Pediatric sepsis: Important considerations for diagnosing and managing severe infections in infants, children, and adolescents

Adrienne G. Randolph, Russell J. McCulloh

Research output: Contribution to journalReview articlepeer-review

68 Scopus citations

Abstract

Sepsis is the leading cause of death in children worldwide. Although the diagnosis and management of sepsis in infants and children is largely influenced by studies done in adults, there are important considerations relevant for pediatrics. This article highlights pediatric-specific issues related to the definition of sepsis and its epidemiology and management. We review how the capacity of the immune system to respond to infection develops over early life. We also bring attention to primary immune deficiencies that should be considered in children recurrently infected with specific types of organisms. The management of pediatric sepsis must be tailored to the child's age and immune capacity, and to the site, severity, and source of the infection. It is important for clinicians to be aware of infection-related syndromes that primarily affect children. Although children in developed countries are more likely to survive severe infections than adults, many survivors have chronic health impairments.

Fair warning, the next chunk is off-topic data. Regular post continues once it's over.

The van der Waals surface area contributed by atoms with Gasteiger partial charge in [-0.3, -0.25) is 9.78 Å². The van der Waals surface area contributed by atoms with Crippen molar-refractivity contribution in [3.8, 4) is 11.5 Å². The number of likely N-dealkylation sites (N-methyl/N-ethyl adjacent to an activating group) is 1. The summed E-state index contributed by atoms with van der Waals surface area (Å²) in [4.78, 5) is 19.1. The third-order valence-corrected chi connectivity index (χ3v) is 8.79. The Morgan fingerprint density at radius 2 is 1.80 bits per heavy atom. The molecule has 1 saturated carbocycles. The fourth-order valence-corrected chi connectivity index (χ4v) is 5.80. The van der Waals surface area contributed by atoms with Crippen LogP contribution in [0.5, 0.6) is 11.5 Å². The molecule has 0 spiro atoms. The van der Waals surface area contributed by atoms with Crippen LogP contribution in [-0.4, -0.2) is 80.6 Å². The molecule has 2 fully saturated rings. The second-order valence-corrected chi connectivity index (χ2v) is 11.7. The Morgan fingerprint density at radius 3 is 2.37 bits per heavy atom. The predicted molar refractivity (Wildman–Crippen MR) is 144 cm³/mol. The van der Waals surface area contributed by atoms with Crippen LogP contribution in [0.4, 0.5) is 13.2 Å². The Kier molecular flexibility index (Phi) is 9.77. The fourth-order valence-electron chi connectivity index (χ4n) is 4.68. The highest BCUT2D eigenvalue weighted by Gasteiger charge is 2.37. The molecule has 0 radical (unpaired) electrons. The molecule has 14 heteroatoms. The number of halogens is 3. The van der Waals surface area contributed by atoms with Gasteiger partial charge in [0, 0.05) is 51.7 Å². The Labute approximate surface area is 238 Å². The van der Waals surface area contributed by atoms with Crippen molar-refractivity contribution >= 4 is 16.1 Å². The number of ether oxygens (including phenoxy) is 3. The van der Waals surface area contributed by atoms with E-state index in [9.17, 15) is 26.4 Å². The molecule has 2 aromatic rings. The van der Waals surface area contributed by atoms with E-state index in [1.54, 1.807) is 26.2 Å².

Original languageEnglish (US)
Pages (from-to)172-182
Number of pages11
JournalVirulence
Volume5
Issue number1
DOIs
StatePublished - 2014
Externally publishedYes

Keywords

  • Children
  • Infants
  • Infection
  • Innate immunity
  • Pediatric
  • Review
  • Sepsis
  • Septic shock

ASJC Scopus subject areas

  • Parasitology
  • Microbiology
  • Immunology
  • Microbiology (medical)
  • Infectious Diseases

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